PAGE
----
Scientific name: Blechnum novae-zelandiae
Common name:Parm-leaf fern, Kio kio, Kiokio Blechnum Capense,
Kiokio (Blechnum novae-zelandiae) it can be found growing abundantly on clay banks along roadsides and rivers. The long cascading fronds (up to 2m long and 50cm wide) are a bright pink colour when new, and turn light green and then darker green as they mature.
Blechnum novae-zelandiae is an endemic fern of New Zealand. It belongs to the family of hard ferns, the second largest of New Zealand’s fern families. Once it was formerly know as Blechnum capense.
It is a common fern found throughout New Zealand. It is frequently seen on roadside banks and in forest gullies as well as in scrub and swamp. It has long cascading fronds (up to 2m long and 50cm wide) are a bright pink colour when new, and turn light green and then darker green as they mature. The new fronds has red tones in the sun. Blechnum novae-zelandiae has fertile and sterile fronds of different form on the same plant. During every growing season, some adult ferns form:
Sterile fronds that lack sporangia
Fertile fronds that bear sporangia
The two types of fronds often differ in appearance, a condition known as frond dimorphism (di= two; morph= form). Frond dimorphism is found in many genera of New Zealand ferns.Those of the fertile fronds are much reduced in width and have a black row of sporangia at each leaflet margin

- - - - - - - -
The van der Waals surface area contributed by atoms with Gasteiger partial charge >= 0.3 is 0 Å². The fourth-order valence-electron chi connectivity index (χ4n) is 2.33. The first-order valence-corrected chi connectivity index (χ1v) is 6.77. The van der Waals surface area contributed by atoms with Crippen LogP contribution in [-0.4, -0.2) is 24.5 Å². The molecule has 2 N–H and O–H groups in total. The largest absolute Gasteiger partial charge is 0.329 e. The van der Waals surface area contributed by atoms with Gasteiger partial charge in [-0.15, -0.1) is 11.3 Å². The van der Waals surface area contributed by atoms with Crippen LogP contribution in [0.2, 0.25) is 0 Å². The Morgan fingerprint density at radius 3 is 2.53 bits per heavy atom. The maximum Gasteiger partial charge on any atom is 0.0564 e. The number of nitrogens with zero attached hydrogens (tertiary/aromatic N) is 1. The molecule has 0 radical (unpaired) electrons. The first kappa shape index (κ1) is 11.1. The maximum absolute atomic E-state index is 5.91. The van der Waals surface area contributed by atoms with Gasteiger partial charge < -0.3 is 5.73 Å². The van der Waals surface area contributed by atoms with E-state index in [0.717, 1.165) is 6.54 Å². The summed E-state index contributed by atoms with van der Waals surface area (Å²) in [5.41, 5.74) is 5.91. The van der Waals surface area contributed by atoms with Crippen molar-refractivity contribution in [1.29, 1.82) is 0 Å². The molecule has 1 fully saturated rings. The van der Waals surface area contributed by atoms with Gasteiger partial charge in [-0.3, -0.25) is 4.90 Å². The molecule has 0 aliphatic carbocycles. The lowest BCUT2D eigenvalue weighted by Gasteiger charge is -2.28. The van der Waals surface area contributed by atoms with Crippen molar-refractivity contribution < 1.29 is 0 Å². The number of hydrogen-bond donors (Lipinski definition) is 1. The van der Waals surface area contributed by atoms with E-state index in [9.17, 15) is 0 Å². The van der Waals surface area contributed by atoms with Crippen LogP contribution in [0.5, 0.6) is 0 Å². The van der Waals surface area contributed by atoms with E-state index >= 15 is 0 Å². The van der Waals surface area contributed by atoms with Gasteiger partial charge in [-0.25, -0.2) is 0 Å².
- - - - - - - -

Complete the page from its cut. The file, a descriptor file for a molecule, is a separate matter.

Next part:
Blechnum novae-zelandiae on the bank of the upper Te Henui walkway
When young, many fronds (both sterile and fertile) are rich in unmasked red pigments (anthocyanins). As they mature, green chlorophyll predominates.
The mature fronds have turned green
Sterile and fertile fronds - Leaflets (pinnae) on sterile fronds are 5-10 mm broad while those of the blackish fertile frond are 2-5 mm across. Both the sterile fronds and the fertile fronds are elliptic in shape and seldom exceed 250 cm in length.
The blackish fertile frond.
The upper surface of a fertile frond
Underside of a fertile leaflet
Underside of a fertile leaflet - The leaflet is only wide enough to bear sporangia in one continuous row on each side of the midrib. Prior to spore release the covering (indusium, attached on the side nearest the frond margin) pulls back from the midrib to expose the sporangia. Large scales are attached to the midrib.
The underside of an sterilr frond
New frond developing
Two new fronds unfurling.